China's manufacturing sector contracted for the second continuous month in September, although at a slower pace than in August, adding further concerns over the world's second largest economy.
According to the Chinese National Bureau of Statistics, the manufacturing purchasing managers index (PMI) rose to 49.8 in September from 49.2 in the previous month. An index level below 50 is considered to be contractionary.
"The data continues to reinforce the hard landing that we have predicted for China, because this is the second consecutive month of a sub-50 reading," Prakash Sakpal of ING in Singapore, told Reuters.
"September PMI readings are normally fairly strong and we don't see that this month is that much better than last month."
Another manufacturing index published by HSBC in the previous week had shown an increase to 47.9 in September from 47.6 in the previous month.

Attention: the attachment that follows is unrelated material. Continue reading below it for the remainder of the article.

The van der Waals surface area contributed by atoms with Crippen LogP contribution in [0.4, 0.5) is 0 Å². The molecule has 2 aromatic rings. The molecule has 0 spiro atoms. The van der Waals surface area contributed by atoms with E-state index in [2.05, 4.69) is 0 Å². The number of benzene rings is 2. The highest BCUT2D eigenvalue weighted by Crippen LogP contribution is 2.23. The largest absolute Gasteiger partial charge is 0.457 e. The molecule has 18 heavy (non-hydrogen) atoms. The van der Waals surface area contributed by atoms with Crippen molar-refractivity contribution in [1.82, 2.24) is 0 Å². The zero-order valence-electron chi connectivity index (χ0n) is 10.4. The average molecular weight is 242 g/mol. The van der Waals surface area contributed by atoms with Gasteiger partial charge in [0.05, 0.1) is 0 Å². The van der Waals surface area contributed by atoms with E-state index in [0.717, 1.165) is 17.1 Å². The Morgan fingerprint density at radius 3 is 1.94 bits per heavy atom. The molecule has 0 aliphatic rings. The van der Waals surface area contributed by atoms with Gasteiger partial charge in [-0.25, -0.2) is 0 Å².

The statistics bureau added that the market demand for food, beverages, computers and tobacco saw an increase while steel, refined metal and related construction materials remained weak.
Steel production in the country has taken a hit due to falling demand for the metal in the construction, ship building and automotive sectors.
China's largest listed steel producer, Baoshan Iron and Steel recently announced plans to suspend production at one of its factories to contain losses. Analysts expect similar action from other steel majors in the region.
The Chinese government had recently announced plans to boost its economy by investing in infrastructure to build highways, runways and ports.
The country's central bank said that it will "fine tune" its policies further to lessen the impact of the global economic slowdown while keeping an eye on the impact of monetary easing policies of the United States and Europe.
A Reuters poll showed that China's growth could slide to 7.4 percent in the third quarter before rising to 7.6 percent in the fourth quarter.